If 135 years is close to perpetual copyright, why is life+70 not considered?

There’s a 6/14/2014 Hollywood Reporter article called “Conan Doyle Estate Loses Appeal Over ‘Sherlock Holmes’ Rights”. A similar article appeared on Techdirt, “Supreme Court Tells Conan Doyle Estate To Take A Hike: Consider Sherlock Holmes In The Public Domain”, 3 days later.

Essentially, the CDE is seeking 135 years of copyright (combined from the UK and USA copyright spans) over their star sleuth. By the end of 2022, the last 10 Doyle-written SH stories will be public domain here. Heck, at the end of the report for * Leslie S. Klinger v. Conan Doyle Estate, LTD.*, 7th Circuit Judge Richard Posner even says 135 years is near perpetual.

OK, the Techdirt article mentions Justice Kagan acted alone with the decision (a SCOTUS-related ruling on copyright I actually agree with). So, she was disagreeing with the 135 years of copyright. Let’s say all 9 SCOTUS members agreed that 135 years was too long.

Take a look at Cornell’s “Copyright Term and the Public Domain in the United States
1 January 2017” page. A work 1st published in the USA between 1978-3/1/1989 (condition is that it was a post-1977 work with a copyright notice) will have these years of coverage : “70 years after the death of author. If a work of corporate authorship, 95 years from publication or 120 years from creation, whichever expires first”.

If 135 years is close to perpetual copyright, why is life+70 not considered?

Because the Conan Doyle estate is not as rich and powerful as Disney?

Seriously, works by a young author who lives a long time could easily stay under copyright longer than 135 years, so “life+70” isn’t all that different. I believe this is one of those cases where the absurdity of perpetual copyright is laid bare, but everyone will have excuses for why this situation is different, and not representative.

The fact remains that we have more 19th century works than 20th century works available to us today, precisely because of ~100 year copyrights, which means the law isn’t doing its job of “promoting the progress of science and the useful arts”. It’s time for a change. If creators and business are worried about work they’ve already invested in, let’s grandfather existing works into the existing copyright scheme, and go back to 14 years plus one renewal, if and only if you file for it, for new works.

What is interesting is that Doyle himself even grew tired of writing Sherlock stories (as in, the word “hated” could be used) but did it because that’s what made the money. The iconic image of Sherlock (the deerstalker cap and curved pipe) was developed by an American named William Gillette who later became a long-time friend of Doyle. The CDE could have capitalized on Professor Challenger, who has a personality that’s opposite of Sherlock.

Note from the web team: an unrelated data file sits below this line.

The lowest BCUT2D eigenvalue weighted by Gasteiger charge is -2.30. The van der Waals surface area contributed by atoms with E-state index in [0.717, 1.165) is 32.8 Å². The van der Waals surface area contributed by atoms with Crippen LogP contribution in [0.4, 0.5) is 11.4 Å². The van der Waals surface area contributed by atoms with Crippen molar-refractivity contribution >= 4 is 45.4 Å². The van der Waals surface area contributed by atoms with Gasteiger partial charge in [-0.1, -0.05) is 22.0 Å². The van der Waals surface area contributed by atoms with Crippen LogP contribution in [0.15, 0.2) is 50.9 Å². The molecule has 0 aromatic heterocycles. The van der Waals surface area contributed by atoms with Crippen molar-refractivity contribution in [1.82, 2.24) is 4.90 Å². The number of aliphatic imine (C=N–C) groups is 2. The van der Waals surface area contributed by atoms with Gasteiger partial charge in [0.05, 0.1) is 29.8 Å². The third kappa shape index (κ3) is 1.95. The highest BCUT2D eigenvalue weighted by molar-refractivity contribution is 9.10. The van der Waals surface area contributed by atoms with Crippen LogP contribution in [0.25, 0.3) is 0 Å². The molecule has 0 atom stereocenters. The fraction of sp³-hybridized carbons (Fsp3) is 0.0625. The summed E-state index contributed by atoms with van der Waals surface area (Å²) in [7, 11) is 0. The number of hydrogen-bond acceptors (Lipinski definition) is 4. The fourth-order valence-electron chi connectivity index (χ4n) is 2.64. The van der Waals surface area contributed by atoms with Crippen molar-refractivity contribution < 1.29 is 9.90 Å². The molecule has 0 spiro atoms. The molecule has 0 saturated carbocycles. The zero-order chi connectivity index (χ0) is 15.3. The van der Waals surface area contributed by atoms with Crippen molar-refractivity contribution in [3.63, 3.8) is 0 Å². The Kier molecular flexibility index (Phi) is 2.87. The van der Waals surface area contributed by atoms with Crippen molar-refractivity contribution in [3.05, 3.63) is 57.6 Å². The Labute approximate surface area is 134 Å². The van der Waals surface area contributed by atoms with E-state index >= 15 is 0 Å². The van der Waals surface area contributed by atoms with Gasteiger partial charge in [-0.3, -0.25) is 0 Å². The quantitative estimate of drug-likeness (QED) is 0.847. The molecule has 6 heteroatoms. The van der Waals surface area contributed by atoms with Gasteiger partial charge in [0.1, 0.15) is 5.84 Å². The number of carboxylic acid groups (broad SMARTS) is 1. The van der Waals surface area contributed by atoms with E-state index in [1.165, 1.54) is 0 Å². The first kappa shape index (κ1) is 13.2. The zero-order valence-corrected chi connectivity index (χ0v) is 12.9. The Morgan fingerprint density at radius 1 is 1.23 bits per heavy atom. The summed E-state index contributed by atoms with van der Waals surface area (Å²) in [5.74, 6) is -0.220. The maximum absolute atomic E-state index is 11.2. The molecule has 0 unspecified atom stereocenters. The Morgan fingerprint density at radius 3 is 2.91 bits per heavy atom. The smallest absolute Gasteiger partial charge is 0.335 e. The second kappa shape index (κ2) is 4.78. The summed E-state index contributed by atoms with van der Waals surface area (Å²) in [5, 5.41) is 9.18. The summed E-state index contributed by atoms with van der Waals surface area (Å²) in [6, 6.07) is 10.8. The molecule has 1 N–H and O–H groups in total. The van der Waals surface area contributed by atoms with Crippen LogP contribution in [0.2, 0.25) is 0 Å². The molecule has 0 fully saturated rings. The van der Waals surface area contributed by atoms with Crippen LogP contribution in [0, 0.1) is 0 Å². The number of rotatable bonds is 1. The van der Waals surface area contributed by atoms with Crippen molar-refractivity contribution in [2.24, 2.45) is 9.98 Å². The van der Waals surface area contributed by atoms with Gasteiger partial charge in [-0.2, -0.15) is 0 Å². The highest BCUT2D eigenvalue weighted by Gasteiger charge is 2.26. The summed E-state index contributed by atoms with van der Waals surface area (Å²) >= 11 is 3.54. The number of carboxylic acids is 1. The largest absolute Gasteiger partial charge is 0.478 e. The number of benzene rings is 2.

Dude, they’re not going to let you write a Tarzan novel. Accept it and move on.

Believe it or not, you can actually create your own characters instead of using someone else’s.

Because, in the USA, any copyright under current law, is “limited” as long as the term is specified or can be calculated. The term can be any length, and can be extended, so 500 years is not eliminated, and 5 years is not too short. SCOTUS has said the Constitution determines that length and terms are up to legislative decisions, not logic or courts.

If you by define perpetual copyright as in lacking a specific amount (limited), then life+70 is unlimited. As such, that conflicts with the “limited times” mandate of the Copyright Clause. Likewise, while 95-120 years may be limited by the letter of the Copyright Clause, it is a de facto perpetual by the spirit of the Copyright Clause. Going with the former example, a foreign or domestic work having a duration of that long is a de facto spirit and letter of our Constitution. Since Congress and SCOTUS have upheld life+70 term lengths, it might not be a stretch to say they knowingly violated the Constitution. Adhering to the Berne Convention be darned! International trade agreements shouldn’t supersede the Constitution.

Write to your federal representatives. Convince them the way you’ve so thoroughly convinced us.

To do that, I would have to write so well that my letter gets on the top 10 letters that require immediate addressing.

Maybe you could just copy someone else’s letter that has proved to be effective in the past.

As someone who is interested in several aspects of American urban culture in the 1920s and early 30s, I had once expected that the “pointer” of expiring copyright would move forward with the march of time. But no, it’s been stuck at 1923 for 17 years now thanks to Sonny Bono.

That’s not how I define “perpetual copyright,” though. Even though life+70 is not a definite span (while the artist is alive) it’s manifestly not “perpetual.”

And perhaps their idea of “spirit,” is not the same as yours.

It’s kinda perpetual for anyone aged say 40 whilst the artist is still alive.

So what?

A period of twenty years is then “perpetual,” for anyone aged 90 while the artist is still alive. But few commentators would view a twenty year copyright as perpetual.